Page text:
There is a minutely imagined world of tenth century kingship, with its complex, interacting set of actors – royals, elites, brave women-warriors, monks proficient in martial arts. Equally, there are some tired tropes– – the good, loyal Indian Muslim who never gets any real leadership position or decision-making power, but who just has to profess loyalty and courage.
Despite the unceasing rhetoric of “India” from the cover onward, the novel has little sense of a geographically diverse India – there is Bahraich/Shravasti (the area of the Gangetic plains), and then, the imagination of Turkic Central Asia. There is nothing of the East; the invocation of the South and the Chola empire is meagre and instrumental, as is the token invocation of Somnath in the West.
India is effectively only a circuit of temples, monasteries, small court-factions, and battlefields. Likewise, Suheldev is said to be of a “subaltern caste”, and this too is left hanging. He is “dark” (is this political correctness, or more stereotyping?), but more importantly this subaltern caste has no expressive life – only the dominant gods of the Sanskritic pantheon are mentioned as are “Kshatriya codes of honour” even if the latter are often foolhardy and suicidal. There is no sense of the rich interior or embodied life of the subaltern communities ostensibly being written about.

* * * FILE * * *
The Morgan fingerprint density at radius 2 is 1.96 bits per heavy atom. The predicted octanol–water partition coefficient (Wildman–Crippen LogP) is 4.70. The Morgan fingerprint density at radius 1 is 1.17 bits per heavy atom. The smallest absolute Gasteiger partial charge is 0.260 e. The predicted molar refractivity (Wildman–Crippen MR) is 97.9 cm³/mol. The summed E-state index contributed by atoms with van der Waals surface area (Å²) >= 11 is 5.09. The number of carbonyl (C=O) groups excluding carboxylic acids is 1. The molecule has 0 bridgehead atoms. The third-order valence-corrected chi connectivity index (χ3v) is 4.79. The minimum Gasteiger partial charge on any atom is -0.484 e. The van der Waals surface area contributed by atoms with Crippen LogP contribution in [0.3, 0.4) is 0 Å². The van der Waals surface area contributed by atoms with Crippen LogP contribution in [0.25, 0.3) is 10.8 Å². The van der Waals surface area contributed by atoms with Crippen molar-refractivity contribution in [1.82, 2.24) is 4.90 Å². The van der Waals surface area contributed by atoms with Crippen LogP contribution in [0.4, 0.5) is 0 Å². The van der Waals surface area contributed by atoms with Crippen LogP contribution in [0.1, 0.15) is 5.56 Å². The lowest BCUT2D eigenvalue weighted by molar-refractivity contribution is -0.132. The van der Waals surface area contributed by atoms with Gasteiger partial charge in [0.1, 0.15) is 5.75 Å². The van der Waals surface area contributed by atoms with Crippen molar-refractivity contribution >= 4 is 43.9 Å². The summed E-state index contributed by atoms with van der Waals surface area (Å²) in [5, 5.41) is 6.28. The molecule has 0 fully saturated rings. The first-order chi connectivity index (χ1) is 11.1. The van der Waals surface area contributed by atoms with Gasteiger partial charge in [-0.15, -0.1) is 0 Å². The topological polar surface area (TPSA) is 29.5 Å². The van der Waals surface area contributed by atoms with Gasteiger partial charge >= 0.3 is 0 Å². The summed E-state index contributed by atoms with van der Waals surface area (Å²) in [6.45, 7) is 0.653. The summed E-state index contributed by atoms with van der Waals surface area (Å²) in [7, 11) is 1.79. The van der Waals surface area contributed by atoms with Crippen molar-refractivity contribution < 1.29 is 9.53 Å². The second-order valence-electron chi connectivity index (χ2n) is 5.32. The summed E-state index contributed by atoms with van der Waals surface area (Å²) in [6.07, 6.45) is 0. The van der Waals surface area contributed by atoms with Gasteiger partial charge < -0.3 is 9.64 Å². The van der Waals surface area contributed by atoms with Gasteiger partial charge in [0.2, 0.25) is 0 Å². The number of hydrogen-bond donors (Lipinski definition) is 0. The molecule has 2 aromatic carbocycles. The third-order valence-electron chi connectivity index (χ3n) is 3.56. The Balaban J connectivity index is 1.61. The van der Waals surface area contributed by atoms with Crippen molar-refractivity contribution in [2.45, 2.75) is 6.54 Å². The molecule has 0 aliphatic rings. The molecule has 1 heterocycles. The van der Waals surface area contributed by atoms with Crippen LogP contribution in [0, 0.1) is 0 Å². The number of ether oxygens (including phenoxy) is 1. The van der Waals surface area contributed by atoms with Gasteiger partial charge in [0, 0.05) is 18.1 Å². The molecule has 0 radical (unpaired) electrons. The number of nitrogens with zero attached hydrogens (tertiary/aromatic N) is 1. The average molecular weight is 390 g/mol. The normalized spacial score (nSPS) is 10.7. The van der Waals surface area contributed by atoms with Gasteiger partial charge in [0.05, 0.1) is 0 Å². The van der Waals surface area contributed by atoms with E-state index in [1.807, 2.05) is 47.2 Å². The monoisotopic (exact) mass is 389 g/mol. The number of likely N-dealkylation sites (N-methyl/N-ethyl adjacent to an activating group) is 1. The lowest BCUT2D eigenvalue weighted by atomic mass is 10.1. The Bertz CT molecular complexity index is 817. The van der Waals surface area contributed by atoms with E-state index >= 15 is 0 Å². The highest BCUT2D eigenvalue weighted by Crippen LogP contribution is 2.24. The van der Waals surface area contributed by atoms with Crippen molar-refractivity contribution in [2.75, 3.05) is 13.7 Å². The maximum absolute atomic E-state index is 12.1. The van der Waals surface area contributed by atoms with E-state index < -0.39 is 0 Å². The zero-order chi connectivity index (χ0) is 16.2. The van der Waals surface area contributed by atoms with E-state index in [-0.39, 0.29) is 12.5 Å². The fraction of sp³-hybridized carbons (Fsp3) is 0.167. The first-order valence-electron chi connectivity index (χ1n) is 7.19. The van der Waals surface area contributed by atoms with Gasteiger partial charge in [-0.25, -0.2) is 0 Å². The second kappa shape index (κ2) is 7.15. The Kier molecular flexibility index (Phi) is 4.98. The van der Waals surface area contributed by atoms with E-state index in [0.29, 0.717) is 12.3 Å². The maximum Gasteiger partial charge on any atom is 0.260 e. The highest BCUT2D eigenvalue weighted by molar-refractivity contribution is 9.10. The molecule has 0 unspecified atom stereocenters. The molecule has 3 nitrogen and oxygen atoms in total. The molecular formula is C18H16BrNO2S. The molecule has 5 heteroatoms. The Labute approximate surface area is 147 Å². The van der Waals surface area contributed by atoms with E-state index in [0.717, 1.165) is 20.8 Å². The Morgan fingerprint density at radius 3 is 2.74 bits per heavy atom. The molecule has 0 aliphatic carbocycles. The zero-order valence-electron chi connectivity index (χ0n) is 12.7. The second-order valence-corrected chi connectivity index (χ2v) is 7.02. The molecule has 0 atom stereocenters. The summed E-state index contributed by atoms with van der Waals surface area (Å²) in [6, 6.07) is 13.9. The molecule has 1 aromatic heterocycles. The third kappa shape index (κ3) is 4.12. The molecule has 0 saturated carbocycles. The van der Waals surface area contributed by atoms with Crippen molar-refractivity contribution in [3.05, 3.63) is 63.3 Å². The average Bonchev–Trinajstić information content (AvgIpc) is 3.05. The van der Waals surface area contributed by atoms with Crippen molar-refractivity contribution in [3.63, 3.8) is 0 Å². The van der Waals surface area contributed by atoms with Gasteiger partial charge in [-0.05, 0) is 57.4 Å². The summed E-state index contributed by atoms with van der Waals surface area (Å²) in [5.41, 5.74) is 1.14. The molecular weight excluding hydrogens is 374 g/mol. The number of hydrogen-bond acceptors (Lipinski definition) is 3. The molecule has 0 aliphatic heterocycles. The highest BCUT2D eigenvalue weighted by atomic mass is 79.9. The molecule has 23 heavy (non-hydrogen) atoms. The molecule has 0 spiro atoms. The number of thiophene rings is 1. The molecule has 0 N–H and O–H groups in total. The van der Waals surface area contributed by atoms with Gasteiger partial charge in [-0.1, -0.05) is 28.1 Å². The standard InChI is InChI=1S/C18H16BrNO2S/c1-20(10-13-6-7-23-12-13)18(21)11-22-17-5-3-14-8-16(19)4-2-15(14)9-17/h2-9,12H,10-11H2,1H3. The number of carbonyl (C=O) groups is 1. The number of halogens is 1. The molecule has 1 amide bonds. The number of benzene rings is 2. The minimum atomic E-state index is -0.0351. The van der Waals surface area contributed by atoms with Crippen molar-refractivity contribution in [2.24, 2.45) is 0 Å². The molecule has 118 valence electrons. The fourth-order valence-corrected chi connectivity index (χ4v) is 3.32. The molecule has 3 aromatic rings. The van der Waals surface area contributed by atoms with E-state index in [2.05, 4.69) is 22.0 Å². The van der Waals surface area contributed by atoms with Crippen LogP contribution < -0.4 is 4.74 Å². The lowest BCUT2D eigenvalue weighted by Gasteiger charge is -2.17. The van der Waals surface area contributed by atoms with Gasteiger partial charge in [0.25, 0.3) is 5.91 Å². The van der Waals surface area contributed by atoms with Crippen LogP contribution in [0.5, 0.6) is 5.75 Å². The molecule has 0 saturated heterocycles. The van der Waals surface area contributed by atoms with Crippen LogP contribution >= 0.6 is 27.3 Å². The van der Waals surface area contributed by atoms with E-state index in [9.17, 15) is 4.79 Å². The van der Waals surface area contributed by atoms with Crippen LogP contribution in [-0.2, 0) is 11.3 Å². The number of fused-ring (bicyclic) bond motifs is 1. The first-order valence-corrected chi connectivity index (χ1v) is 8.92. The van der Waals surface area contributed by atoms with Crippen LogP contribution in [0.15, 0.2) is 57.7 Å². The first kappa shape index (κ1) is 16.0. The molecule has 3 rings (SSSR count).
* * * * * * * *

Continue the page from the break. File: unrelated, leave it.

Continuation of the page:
Buddhism is mentioned – but, in an argument familiar from at least Savarkar, the fault of Buddhism was that it was apparently too inward-looking, and not martial enough to protect the country. Indeed, one does believe that the novel tries hard to imagine India more expansively and concretely but really struggles, despite the hope that that on occasion “Allahu Akbar linked seamlessly with Har Har Mahadev”. It is a hard historiographical conundrum for the best of writers and scholars.
There is certainly a difficult history of war and inter-community violence in India, and thus a martial ethics built over millennia (evidenced for example in the Mahabharat) would attempt to see war as honour, or as even a ruthless type of human ecstasy. The book captures some of the mood of these primeval, hardscrabble worlds, and its image-repertoire of moonlit battlefields or monastic and courtly intrigue is a genuine achievement.
One gets a sense of a love for the ancient, and an investment in old warrior-codes, deceptions, and in the detailing of that world and its many actors. This imagination, when thought through, is useful, and needed, and seems to be at the core of many contemporary Indian films that seek to visualise the past in this fantastical way, one that is speckled with historical realism. Indians have often been accused of not having a sense of the historical, but we are also often in danger of losing our fine sense of the mythological. Despite some reservations, this imaginative regionalist nationalism (if and when suitably moderated) may serve as a useful and vivid counterweight, and go some way in explaining the popularity of Amish’s works.
Suheldev: The King Who Saved India, Amish, Westland.